Summertime acts up, live on stage
It’s summertime, and the living is theatrical in Rhode Island, where productions are going all season long.
“There’s a lot of theater happening,’’ said Curt Columbus, artistic director at the state’s big daddy, Trinity Repertory Company in Providence, which through July 18 is hosting a return engagement of “Menopause: The Musical’’ (201 Washington St., 401-351-4242, www.trinityrep.com, tickets $45).
Mixed Magic Theatre (171 Main St., Pawtucket, 401-305-7333, www.mixedmagicri.com, free admission, donations accepted) presents “A Midsummer Night’s Dream’’ Aug. 5-15 and “The Greatness of Gospel’’ to top off the summer offerings from Sept. 3-4, featuring the Mixed Magic Theatre Exult Choir.
At Theatre by the Sea in South Kingstown John Houseman, future Academy Award winner, then young volunteer, slapped stain on the walls. Marlon Brando parked his motorcycle in a shack out back. Oscar winner Art Carney trod the boards inside.
They performed ages ago but Theatre by the Sea is a renewed giant of summer theater in the state (364 Cards Pond Road, 401-782-8587, www.theatrebythesea.com, tickets start at $35). Four years ago it was bought by Bill Hanney, who owns the North Shore Music Theatre in Beverly. It is a classic barn theater begun in 1933 and it is experiencing a resurgence. It was shut from 2003-07 and when it reopened for one show, a 3 1/2-hour queue formed to buy tickets.
The season runs through Aug. 29 with “A Chorus Line,’’ “Hello Dolly,’’ “Little Shop of Horrors,’’ and “The Full Monty.’’
Another great old barn venue is at Roger Williams University (1 Old Ferry Road, Bristol, 401-254-3666, http://departments.rwu.edu/theatre/, tickets $10) where they’ve been doing summer theater “forever, I’ve been here 22 years and it was going on before that,’’ said Dorisa Boggs, chair of performing arts at the university.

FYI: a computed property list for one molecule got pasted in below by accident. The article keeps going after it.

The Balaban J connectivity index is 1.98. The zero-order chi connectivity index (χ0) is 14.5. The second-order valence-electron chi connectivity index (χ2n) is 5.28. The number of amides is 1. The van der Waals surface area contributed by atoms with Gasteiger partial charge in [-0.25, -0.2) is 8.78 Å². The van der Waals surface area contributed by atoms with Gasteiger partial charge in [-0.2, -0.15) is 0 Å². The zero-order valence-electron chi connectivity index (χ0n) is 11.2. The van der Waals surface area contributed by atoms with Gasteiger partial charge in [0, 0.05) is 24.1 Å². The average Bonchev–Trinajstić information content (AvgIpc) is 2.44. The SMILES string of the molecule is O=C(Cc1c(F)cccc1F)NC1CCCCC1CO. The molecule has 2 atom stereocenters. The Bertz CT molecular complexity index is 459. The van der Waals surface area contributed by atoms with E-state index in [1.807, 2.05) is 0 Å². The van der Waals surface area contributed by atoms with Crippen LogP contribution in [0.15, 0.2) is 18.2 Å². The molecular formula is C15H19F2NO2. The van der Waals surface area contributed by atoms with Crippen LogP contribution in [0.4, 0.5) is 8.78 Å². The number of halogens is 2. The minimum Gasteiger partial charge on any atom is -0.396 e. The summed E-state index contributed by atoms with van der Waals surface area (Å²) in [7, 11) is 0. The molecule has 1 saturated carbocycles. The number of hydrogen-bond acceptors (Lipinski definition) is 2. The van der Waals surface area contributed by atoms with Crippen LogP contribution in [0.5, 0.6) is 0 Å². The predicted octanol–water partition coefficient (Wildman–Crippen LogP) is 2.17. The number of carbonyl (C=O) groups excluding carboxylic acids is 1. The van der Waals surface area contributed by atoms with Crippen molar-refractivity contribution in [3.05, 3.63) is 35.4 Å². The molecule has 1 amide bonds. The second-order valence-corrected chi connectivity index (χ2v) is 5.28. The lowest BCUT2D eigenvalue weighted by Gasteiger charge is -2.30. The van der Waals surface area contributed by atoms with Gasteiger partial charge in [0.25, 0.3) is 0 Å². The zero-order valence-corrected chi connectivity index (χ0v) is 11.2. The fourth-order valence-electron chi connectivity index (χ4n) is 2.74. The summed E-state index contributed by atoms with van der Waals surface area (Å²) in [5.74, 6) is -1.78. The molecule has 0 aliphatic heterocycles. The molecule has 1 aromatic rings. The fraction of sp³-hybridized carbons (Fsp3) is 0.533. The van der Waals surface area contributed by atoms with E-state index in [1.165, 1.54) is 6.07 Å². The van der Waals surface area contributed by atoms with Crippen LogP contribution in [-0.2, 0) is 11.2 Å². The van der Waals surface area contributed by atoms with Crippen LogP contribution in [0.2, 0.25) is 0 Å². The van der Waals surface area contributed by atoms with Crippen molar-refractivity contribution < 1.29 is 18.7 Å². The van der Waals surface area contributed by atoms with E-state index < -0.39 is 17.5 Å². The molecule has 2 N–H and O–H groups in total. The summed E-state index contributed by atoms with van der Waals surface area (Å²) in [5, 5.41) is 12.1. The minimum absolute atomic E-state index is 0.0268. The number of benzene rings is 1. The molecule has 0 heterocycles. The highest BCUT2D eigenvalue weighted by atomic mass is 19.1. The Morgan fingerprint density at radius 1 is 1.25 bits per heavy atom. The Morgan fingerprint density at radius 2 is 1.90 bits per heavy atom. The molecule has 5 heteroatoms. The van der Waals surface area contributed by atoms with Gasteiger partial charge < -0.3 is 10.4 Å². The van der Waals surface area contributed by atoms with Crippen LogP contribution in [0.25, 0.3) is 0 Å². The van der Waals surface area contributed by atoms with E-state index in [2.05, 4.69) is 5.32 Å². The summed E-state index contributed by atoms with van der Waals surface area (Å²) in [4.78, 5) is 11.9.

The original barn was built in 1890 for horses at a farm in Glocester. It was moved to the university in 1984 and renovated by historic preservation majors and faculty, and now houses a state-of-the-art theater. This summer’s shows are “Other People’s Money’’ through June 26, and “The Play About the Baby,’’ July 9-17.
The Granite Theatre (1 Granite St., Westerly, 401-596-2341, www.granitetheatre.com, tickets $18) is housed in a restored Greek Revival church. This season’s summer run starts with “The Perfect Wedding’’ July 1 and ends with “No Sex Please, We’re British’’ Aug. 6-Sept. 5.
Nearby, they’re doing Shakespeare in the park through The Colonial Theatre (3 Granite St., 401-596-7909, free) at Wilcox Park on Broad Street, which it’s been doing since 1991. The theater, a founding member of the Shakespeare Theatre Association of America, this year presents “The Tempest,’’ which opens July 15 and closes Aug. 8.
The Gamm Theatre (172 Exchange St., Pawtucket, 401-723-4266, www.gammtheatre.org) is an Actors Equity entity and does edgy theater; the 2010-2011 season kicks off this fall with “Glengarry Glen Ross,’’ by David Mamet. In summer, the Gamm hosts the Gamm Summer Intensive, a three-week theater training program that culminates in three full theatre productions in July.
Stadium Theatre Performing Arts Centre (28 Monument Square, Woonsocket, 401-762-4545, www.stadiumtheatre.com, ticket prices vary) has a wide range of offerings, from summer camp for children to cabaret dinner shows to comedy to full-out musical productions to the ever-popular concerts on the theater’s original Wurlitzer organ, all in a 1,200-seat theater.
Court House Center for the Arts (3481 Kingstown Road, South Kingstown, 401-782-1810, www.courthousearts.org, tickets $27), the former Washington County courthouse, offers “La Cage Aux Folles’’ July 8-25, “Buddy: The Buddy Holly Story,’’ a Rhode Island premier Aug. 5-21, and “Who’s Afraid of Virginia Woolf?’’ Sept. 10-25.
An exceptionally popular place is 2nd Story Theatre (28 Market St., Warren, 401-247-4200, www.2ndstorytheatre.com, tickets $25), which offers “The Late Christopher Bean’’ July 7-Aug. 1 and “The Foreigner’’ Aug. 11-Sept. 5.
If you like improv, you’ll love Perishable Theatre (95 Empire St., 401-331-2695, www.perishable.org, tickets $5), where since 1992, Improv Jones has been doing comedy. From June 23-27, they host the annual Providence Improv Fest (www.providenceimprovfest.com). Perishable also does a “Live Bait’’ series, true stories from real people.
Brown/Trinity Playwrights Repertory Theatre (Leeds Theatre, 77 Waterman St., Providence, 401-863-2838, www.brown.edu/Facilities/Theatre/btprep/, tickets $12) is an incubator of young actors. This July they have “Dog Park,’’ “This Is My Office,’’ and “Baz & Me.’’
Paul E. Kandarian can be reached at firstname.lastname@example.org.